It’s that time of the year again. The time of the year when the big titles that we’ve all been wetting ourselves over have come and gone, and it leaves a perfect little pathway for some of the not so well known games to rear their heads without being pushed through the exit door like a crying fangirl trying to get on the latest X-Factor reject stage.
One such title to take it head first down the aforementioned path is Confrontation, a tactical RPG game developed by Cyanide Studios. What makes Confrontation a little unique is that the game is based on a set of miniatures by the same name (think Warhammer), set in the world of Aarklash, in which you control a small group of heroes from the Griffin squad, fighting the Scorpion, Wolf and Jackals in an attempt to bring some sort of stability to the ever-increasing tension that exists between the clans.
This is quite literally the tip of a very, very large iceberg. Upon starting up the game I was bombarded with facts, names, places and people that I was expected to instantly remember as if there was some sort of test coming up halfway through. With flashy cut scenes coming hand in hand with said voice over harassment, it wasn’t long before I was plonked straight into a game.
Needless to say, I wasn’t entirely sure what I had to do. It took me several minutes to figure out that it was actually me that was playing as the Griffins, and that everyone else was an enemy, and that’s only because I hadn’t taken more than a few steps in this world before the tutorial system was informing me that one of them already wanted to slit my throat.
And slit my throat he did. There’s a reason that many of the tutorial levels monsters or boss fights are considerably and noticeably weaker than the rest of the game; players are new and need to be eased into the game. Confrontation doesn’t care. You are merely a pawn in its unforgiving onslaught of rage that it will reign down upon you.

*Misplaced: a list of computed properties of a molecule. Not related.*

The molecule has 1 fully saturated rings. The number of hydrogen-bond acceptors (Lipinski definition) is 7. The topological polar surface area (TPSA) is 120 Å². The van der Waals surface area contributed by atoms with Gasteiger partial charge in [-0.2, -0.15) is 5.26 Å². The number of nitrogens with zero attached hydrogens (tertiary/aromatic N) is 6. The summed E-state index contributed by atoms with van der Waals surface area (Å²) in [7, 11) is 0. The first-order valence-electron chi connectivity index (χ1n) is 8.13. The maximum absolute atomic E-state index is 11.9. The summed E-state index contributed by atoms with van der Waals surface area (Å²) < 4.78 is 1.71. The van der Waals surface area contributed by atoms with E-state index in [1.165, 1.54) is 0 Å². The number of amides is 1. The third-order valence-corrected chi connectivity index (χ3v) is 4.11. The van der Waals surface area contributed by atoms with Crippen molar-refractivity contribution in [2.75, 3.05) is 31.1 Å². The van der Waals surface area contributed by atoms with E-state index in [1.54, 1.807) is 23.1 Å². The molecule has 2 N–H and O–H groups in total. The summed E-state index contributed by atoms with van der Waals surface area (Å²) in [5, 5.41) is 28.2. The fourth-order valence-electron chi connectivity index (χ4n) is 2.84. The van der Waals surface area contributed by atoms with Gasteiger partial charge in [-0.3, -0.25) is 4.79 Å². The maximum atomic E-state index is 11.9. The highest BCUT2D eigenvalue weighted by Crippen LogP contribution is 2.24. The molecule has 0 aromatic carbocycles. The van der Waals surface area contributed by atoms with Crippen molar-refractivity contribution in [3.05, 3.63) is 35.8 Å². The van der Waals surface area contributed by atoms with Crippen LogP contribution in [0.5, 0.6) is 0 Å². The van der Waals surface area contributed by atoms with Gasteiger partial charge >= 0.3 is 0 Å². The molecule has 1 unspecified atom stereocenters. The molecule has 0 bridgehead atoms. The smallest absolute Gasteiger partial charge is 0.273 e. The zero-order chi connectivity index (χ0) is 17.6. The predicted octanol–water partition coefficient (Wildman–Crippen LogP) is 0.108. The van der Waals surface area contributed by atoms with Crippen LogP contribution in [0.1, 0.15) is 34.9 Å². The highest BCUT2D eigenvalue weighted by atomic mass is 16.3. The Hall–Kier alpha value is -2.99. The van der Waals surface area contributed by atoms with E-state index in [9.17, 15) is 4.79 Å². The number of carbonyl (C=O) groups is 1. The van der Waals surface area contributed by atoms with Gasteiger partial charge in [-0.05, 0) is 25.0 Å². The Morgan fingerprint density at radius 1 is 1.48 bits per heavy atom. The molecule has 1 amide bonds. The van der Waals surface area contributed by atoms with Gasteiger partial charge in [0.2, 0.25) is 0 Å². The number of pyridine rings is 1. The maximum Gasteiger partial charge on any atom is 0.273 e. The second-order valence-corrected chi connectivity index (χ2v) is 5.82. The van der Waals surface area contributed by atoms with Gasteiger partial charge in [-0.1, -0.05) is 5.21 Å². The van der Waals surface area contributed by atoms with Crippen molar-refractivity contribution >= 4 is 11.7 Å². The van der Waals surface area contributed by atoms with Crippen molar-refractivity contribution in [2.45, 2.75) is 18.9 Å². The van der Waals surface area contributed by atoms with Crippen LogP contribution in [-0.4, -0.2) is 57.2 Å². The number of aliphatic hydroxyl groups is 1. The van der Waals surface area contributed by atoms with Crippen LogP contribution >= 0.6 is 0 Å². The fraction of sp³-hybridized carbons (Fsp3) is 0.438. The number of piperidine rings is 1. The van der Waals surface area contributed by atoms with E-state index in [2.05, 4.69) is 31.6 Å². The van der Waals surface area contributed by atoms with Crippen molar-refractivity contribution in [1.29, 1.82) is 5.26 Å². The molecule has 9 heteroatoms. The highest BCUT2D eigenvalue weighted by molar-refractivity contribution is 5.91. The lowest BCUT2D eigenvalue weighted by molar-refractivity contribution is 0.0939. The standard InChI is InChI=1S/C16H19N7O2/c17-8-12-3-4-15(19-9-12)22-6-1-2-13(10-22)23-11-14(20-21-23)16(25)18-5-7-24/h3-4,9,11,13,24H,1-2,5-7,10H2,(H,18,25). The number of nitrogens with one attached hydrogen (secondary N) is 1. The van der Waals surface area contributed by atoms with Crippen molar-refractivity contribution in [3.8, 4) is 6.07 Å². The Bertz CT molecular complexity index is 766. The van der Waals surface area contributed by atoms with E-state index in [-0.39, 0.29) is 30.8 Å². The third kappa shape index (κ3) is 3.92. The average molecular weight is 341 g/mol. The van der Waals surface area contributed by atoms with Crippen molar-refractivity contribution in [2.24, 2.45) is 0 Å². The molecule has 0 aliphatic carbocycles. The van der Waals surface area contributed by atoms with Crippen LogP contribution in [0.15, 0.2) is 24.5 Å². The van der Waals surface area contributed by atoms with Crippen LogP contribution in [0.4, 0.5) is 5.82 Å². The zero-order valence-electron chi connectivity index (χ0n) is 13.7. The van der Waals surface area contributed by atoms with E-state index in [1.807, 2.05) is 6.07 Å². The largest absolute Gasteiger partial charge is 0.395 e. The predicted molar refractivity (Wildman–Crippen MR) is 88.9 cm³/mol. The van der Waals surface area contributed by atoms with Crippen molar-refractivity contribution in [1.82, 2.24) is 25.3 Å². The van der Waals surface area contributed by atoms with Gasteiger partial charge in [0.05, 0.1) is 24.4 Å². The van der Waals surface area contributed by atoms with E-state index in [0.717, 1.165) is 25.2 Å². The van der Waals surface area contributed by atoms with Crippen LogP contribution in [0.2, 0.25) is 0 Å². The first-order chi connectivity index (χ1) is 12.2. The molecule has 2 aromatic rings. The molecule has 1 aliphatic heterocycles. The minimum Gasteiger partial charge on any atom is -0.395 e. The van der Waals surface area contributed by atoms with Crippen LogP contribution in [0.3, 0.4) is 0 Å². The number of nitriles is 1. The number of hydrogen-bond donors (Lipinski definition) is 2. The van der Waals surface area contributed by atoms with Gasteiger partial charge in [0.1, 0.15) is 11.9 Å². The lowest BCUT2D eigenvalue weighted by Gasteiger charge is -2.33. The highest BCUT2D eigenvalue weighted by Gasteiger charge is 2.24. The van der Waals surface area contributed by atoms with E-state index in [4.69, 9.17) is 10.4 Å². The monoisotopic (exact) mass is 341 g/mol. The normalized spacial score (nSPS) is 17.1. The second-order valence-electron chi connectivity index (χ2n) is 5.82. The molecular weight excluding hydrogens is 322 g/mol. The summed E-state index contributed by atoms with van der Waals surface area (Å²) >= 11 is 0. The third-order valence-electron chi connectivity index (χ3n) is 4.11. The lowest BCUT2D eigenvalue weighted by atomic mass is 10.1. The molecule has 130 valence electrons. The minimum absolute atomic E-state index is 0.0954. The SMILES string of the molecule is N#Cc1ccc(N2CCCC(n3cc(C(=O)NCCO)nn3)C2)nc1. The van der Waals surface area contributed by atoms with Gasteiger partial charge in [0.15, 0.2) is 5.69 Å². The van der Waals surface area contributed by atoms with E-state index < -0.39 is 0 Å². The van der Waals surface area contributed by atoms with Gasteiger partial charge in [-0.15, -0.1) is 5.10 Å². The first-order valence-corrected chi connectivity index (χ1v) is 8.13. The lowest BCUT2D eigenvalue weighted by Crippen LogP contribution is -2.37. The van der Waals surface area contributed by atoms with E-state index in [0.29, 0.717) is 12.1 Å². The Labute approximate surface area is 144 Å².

After playing through the tutorial a little bit more, I rescued several of my team mates, who quickly became utter necessities when more than one enemy wanted to pound me into putty, and whilst I was very grateful for the game showing me how to move the camera, as well as how to get from A to B, it seemed to think that was enough for me to be able to take out enemies, learn what each spell did, how to access each spell, how to use bandages, heal, run away and revive; most of which I had to figure out myself, with a few helpful nudges from the A.I., before it quite literally said “Ok, you’ve learned enough, you’re on your own now”.
It was this point, of course, when I found myself face to face with several corridors full of mobs after my guts, of which I could take out one by one. The moment I attempted to tackle a smaller threat to ease the load the entire room swarmed me, and I swiftly found myself staring at four forlorn corpses, and having to start my journey again.
Despite playing the game on the highest graphical setting, things still looked very stale, with basic palettes and not much detail going into the models, all of which looked very blocky. Details to the world on the other hand looked quite refreshing, and the desert I found myself in felt rather believable, bar the monsters and chugging machinery.
The voice acting was mediocre at best, playing to huge stereotypical fantasy voices. The obviously aged grey wise man doing most voice overs, the strong chiselled hero as the main character with the fragile, glass cannon being played by the exasperated woman. Really nothing to write home about here.
Yet take all of the above gripes and woes, the troubles, and the tribulations, and within it all was an oddly enjoyable experience. I knew the tutorial needed some work, I knew everything in front of me was bog standard tactical RPG that I’d seen before. Yet I didn’t stop playing. My umpteen deaths made me reload the game and not give up, the lifeless character models ploughing through enemy after enemy.
I can’t see people with very low patience holding out for this. In a world where players want an easy ride, straight off the bat, Confrontation falls to the wayside, but perhaps these people aren’t wanted in the Tactical RPG genre? Perhaps I’m a sucker for RPG’s? Confrontation is a game that needs a fair bit of work which it may not get, but it’s enjoyable nonetheless. Stick through the pain, and grit your teeth a few times, because you may have to get used to the game before it really starts to shine.